As NFL.com's Nick Shook reminded readers, Ron Rivera called his shot in early December and sank it before the end of the month.

Rivera, who was fired in early December by the Carolina Panthers and told reporters before he left "I will coach again," landed his next head coaching job about as soon as possible, become the latest in charge of the Washington Redskins.

NFL Network's Ian Rapoport and Michael Silver reported Rivera's deal is for five years.

Rivera's eight and a half-season tenure with the Carolina Panthers came to an end at the start of 2019's final month. The decision was a result of an underperforming Panthers team that appeared rudderless without the services of Cam Newton, who was sidelined for the season due to injury, leaving Carolina to put its hopes and dreams on the arm of Kyle Allen.

The Panthers saw positive results initially, but as the season took a turn for the worst, a coaching change under fairly new owner David Tepper became inevitable.

That opened a door into a vast expanse of opportunity for Rivera, whose name was mentioned as a possible candidate for most head coaching vacancies across the league. Redskins owner Dan Snyder moved quickly, though, ensuring the other clubs competing for the services of Rivera wouldn't even get an interview with him by bringing him in on the first day after the conclusion of the 2019 season and securing his signature before leaving their meeting.

The Redskins hope the moves can revive a franchise that hasn't won a playoff game in 14 seasons and faces plummeting attendance.

Rivera, 57, becomes the seventh head coach hired by Snyder.

The Redskins fired Jay Gruden after an 0-5 start in his sixth season. Some players bemoaned a lack of discipline, something interim coach Bill Callahan said he wanted to correct.

Bruce Allen was the primary voice in Washington's football matters since the firing of coach Mike Shanahan in 2013. The Redskins hired Scot McCloughan as general manager after the 2014 season, but he was fired after the 2016 season, and Allen regained control. Snyder had hired Allen to be his top executive late in the 2009 season.

The team released a statement from Snyder on Monday morning regarding Allen's ouster:

"As this season concludes, Bruce Allen has been relieved of his duties as President of the Washington Redskins and is no longer with the organization. Like our passionate fan base, I recognize we have not lived up to the high standards set by great Redskins teams, coaches and players who have come before us. As we reevaluate our team leadership, culture and process of winning football games, I am excited for the opportunities that lie ahead to renew our singular focus and purpose of bringing championship football back to Washington D.C."

Now the team turns to Rivera.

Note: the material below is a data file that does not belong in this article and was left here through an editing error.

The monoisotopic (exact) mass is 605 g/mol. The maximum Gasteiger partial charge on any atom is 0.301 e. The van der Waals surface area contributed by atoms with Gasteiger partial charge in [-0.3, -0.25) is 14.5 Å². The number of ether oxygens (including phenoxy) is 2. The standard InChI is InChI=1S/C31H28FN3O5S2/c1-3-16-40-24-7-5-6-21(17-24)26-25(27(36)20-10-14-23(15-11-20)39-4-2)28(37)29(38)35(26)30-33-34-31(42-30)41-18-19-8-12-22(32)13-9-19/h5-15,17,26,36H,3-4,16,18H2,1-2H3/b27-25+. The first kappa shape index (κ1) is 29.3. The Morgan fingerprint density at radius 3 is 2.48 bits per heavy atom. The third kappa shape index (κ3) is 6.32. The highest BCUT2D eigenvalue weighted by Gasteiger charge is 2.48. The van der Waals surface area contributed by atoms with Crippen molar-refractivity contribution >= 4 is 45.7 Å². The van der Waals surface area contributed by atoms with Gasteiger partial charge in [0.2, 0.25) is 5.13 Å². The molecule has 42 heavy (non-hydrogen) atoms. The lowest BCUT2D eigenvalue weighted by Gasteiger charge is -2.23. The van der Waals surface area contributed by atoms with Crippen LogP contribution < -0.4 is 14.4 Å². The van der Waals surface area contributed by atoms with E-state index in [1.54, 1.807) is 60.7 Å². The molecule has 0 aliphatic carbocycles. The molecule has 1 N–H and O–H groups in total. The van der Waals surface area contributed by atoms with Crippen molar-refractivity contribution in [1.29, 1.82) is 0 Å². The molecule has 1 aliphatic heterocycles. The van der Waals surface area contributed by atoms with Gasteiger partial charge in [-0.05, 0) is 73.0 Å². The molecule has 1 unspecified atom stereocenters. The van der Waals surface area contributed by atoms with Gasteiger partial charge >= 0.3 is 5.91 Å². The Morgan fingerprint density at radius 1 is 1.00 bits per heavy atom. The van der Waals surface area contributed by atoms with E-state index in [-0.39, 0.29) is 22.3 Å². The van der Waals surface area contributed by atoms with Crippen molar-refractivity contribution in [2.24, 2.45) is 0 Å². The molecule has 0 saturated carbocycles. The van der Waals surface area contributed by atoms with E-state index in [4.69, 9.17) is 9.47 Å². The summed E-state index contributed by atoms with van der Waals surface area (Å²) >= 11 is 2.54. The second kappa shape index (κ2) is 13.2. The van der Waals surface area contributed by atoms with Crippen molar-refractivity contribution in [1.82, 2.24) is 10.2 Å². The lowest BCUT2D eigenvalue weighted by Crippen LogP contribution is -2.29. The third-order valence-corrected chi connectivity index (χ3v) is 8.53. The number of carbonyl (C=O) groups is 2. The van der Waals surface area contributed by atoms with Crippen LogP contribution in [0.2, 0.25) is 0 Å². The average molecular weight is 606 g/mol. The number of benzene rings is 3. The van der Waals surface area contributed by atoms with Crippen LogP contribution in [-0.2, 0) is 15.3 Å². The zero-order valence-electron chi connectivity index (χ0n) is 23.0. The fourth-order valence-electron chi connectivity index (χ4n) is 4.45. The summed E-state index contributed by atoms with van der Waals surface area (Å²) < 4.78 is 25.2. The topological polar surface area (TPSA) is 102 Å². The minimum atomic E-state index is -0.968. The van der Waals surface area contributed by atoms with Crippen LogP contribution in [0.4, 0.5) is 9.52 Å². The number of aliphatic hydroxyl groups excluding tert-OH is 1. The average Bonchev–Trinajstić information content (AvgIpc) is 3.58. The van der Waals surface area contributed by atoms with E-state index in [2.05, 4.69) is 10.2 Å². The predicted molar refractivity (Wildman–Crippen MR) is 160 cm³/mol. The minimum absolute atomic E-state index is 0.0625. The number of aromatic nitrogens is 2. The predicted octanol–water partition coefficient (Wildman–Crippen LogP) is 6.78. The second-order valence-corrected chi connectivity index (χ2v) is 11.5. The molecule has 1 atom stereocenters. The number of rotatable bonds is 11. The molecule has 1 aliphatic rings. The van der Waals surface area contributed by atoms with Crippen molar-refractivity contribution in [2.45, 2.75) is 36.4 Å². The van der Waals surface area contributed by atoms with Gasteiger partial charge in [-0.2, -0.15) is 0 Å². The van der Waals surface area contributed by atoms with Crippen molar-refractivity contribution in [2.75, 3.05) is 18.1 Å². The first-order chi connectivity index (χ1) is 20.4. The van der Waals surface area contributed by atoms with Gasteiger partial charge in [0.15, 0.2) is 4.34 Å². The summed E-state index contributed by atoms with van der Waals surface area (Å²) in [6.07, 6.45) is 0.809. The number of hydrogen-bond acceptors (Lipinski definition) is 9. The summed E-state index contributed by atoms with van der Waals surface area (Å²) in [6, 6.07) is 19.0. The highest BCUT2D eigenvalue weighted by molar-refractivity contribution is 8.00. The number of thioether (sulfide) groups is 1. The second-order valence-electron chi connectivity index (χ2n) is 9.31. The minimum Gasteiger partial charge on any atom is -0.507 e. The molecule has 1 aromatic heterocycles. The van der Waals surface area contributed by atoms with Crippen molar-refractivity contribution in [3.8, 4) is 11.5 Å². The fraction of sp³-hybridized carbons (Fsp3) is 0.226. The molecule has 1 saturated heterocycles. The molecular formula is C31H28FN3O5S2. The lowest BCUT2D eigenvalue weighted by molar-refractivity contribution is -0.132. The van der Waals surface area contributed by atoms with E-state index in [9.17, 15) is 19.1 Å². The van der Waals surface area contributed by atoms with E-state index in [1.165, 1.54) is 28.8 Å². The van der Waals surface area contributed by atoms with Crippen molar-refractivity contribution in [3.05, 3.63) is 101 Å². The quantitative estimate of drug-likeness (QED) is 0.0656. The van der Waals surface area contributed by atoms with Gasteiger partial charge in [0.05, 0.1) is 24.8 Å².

He'll try to revive a franchise that hasn't made the playoffs since 2015 and hasn't won a postseason game since 2005. Attendance at Washington home games has plummeted, and opposing fans often outnumber Redskins fans. Washington ranked 19th in the NFL in attendance and 30th in percentage of seats used this season.

As ESPN.com reminded readers, Rivera quickly turned around the Panthers after taking over a team that went 2-14 in 2010, the season before he took over. Three seasons later, they went 12-4 and played in the NFC championship. In 2015, they were 15-1 and reached the Super Bowl.

Rivera compiled a 76-63-1 record with Carolina, although the Panthers had only three winning seasons in his eight full years. They reached the playoffs four times, including in 2014 with a 7-8-1 record.

Rivera had a reputation in Carolina for being firm with players but also for getting to know them beyond the field.

Rivera also was Chicago's defensive coordinator in 2006 when the Bears reached the Super Bowl. He served in the same role from 2008 to 2010 with the San Diego Chargers. Carolina hired him as its head coach in January 2011. With the Panthers, Rivera earned a reputation in his first two seasons for being conservative.

But in 2013, he changed tactics and became known as Riverboat Ron for what others called gambling but he referred to as "calculated risks."

In Washington, he'll inherit a team with plenty of young players, including quarterback Dwayne Haskins. By season's end, partly because of injuries, the Redskins used 12 players aged 25 or younger as consistent starters. Washington also owns the No. 2 pick in the 2020 NFL draft.

According to Adam Schefter of ESPN, Rivera is targeting former Jaguars and Raiders head coach Jack Del Rio as a possible defensive coordinator.

As Profootballtalk.com notes, Del Rio has a strong resume, and a common former address with Rivera. Del Rio was John Fox’s defensive coordinator in Carolina in 2002, helping them go from the league’s worst defense the previous year to second overall (adding a Julius Peppers helped too).

Del Rio had a 93-94 record as a head coach, but had some playoff runs in Jacksonville and Oakland.

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